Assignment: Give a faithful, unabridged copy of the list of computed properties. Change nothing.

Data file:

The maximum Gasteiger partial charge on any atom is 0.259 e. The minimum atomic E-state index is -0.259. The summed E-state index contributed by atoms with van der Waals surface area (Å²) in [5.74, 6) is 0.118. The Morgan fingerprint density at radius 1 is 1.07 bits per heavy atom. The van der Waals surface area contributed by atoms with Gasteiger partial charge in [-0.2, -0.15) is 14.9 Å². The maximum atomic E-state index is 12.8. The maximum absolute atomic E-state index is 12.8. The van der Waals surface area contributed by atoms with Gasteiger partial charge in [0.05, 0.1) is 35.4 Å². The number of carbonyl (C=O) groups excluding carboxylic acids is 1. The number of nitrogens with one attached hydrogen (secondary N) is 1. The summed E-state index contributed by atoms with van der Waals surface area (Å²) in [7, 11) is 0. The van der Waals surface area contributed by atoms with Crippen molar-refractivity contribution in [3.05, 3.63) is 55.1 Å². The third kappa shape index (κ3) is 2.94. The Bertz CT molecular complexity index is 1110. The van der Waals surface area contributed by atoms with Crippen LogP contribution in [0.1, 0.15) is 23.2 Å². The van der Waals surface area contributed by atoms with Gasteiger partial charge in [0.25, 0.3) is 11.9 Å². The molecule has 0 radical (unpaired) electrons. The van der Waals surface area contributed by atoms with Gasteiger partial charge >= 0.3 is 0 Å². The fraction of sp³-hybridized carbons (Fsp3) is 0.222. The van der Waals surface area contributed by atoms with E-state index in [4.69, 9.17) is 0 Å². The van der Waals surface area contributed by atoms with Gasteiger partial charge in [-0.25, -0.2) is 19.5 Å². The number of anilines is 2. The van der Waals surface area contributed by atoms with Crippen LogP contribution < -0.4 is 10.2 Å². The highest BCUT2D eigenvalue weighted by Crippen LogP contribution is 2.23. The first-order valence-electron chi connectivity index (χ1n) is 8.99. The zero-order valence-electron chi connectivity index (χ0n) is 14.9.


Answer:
The maximum Gasteiger partial charge on any atom is 0.259 e. The minimum atomic E-state index is -0.259. The summed E-state index contributed by atoms with van der Waals surface area (Å²) in [5.74, 6) is 0.118. The Morgan fingerprint density at radius 1 is 1.07 bits per heavy atom. The van der Waals surface area contributed by atoms with Gasteiger partial charge in [-0.2, -0.15) is 14.9 Å². The maximum atomic E-state index is 12.8. The maximum absolute atomic E-state index is 12.8. The van der Waals surface area contributed by atoms with Gasteiger partial charge in [0.05, 0.1) is 35.4 Å². The number of carbonyl (C=O) groups excluding carboxylic acids is 1. The number of nitrogens with one attached hydrogen (secondary N) is 1. The summed E-state index contributed by atoms with van der Waals surface area (Å²) in [7, 11) is 0. The van der Waals surface area contributed by atoms with Crippen molar-refractivity contribution in [3.05, 3.63) is 55.1 Å². The third kappa shape index (κ3) is 2.94. The Bertz CT molecular complexity index is 1110. The van der Waals surface area contributed by atoms with Crippen LogP contribution in [0.1, 0.15) is 23.2 Å². The van der Waals surface area contributed by atoms with Gasteiger partial charge in [0.25, 0.3) is 11.9 Å². The molecule has 0 radical (unpaired) electrons. The van der Waals surface area contributed by atoms with Gasteiger partial charge >= 0.3 is 0 Å². The fraction of sp³-hybridized carbons (Fsp3) is 0.222. The van der Waals surface area contributed by atoms with E-state index in [4.69, 9.17) is 0 Å². The van der Waals surface area contributed by atoms with Gasteiger partial charge in [-0.25, -0.2) is 19.5 Å². The number of anilines is 2. The van der Waals surface area contributed by atoms with Crippen LogP contribution < -0.4 is 10.2 Å². The highest BCUT2D eigenvalue weighted by Crippen LogP contribution is 2.23. The first-order valence-electron chi connectivity index (χ1n) is 8.99. The zero-order valence-electron chi connectivity index (χ0n) is 14.9.